Is it any wonder that "A Matter of Time," the September 2002 single-topic issue, brought out the pensive side of Scientific American's readers? Letter writers reflected, often at great length, on the mysteries of time. "We presume to break time up into little units when we define hours, seconds and nanoseconds," wrote Pete Boardman of Groton, N.Y. "But time is not an object to be divided or a substance that moves. Time is the measuring stick, the ruler, the clock. It is earth rotating on its axis. It is earth orbiting around the sun. It is sand flowing through a narrow hole in an hourglass, the repetitive swing of a pendulum, the decay of cesium atoms." Some even turned to poetry to express their reactions, such as the first of the other musings that await on the following two pages, for those who care to take the time.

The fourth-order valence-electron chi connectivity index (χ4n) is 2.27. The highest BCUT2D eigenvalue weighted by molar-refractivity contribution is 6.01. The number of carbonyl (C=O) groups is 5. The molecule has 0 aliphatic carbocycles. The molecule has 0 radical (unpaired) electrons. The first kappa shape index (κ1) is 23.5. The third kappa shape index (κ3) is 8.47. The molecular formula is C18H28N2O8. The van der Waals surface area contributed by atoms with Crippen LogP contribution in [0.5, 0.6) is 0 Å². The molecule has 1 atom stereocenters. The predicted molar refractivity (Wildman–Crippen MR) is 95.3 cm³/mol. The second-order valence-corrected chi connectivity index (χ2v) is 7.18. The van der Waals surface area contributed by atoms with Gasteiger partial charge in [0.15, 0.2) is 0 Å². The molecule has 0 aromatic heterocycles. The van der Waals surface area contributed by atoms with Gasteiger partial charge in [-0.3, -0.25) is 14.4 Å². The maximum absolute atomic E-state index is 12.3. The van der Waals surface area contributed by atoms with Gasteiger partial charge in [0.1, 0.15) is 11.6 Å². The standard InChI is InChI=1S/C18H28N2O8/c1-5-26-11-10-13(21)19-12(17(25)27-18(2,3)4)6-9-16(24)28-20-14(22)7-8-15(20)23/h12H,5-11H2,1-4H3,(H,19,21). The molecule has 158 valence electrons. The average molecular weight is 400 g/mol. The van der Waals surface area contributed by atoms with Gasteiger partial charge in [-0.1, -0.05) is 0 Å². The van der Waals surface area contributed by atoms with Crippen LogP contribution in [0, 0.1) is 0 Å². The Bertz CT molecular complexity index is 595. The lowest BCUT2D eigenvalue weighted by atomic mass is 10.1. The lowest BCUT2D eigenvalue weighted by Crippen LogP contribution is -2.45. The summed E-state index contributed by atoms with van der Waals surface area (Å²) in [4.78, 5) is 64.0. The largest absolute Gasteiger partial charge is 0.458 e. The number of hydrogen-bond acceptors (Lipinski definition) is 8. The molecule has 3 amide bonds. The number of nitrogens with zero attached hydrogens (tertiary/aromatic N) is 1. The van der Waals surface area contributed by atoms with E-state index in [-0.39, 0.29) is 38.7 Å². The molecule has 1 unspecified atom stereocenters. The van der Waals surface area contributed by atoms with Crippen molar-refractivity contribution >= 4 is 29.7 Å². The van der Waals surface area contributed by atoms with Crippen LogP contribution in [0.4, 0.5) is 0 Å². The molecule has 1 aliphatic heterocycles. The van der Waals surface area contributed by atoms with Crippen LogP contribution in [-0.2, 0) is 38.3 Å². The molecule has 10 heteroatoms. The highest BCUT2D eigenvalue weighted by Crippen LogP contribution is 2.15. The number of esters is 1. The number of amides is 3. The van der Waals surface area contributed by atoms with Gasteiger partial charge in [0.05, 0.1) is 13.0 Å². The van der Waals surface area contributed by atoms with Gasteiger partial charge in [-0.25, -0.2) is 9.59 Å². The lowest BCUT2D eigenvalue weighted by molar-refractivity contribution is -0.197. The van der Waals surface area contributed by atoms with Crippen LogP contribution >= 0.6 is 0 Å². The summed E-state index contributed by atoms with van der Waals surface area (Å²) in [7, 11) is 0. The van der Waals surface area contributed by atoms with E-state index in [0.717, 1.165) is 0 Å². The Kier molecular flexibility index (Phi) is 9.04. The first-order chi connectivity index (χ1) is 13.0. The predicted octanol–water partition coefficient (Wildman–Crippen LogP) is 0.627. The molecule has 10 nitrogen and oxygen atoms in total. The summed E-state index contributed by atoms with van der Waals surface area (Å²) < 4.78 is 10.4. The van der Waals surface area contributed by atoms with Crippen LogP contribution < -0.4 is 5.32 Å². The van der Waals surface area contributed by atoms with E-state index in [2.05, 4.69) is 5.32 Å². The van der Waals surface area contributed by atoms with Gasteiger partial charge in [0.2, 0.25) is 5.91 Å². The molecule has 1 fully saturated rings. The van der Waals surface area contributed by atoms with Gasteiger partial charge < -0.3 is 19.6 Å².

EVERYTHING AT ONCE
This article was originally published with the title Letters.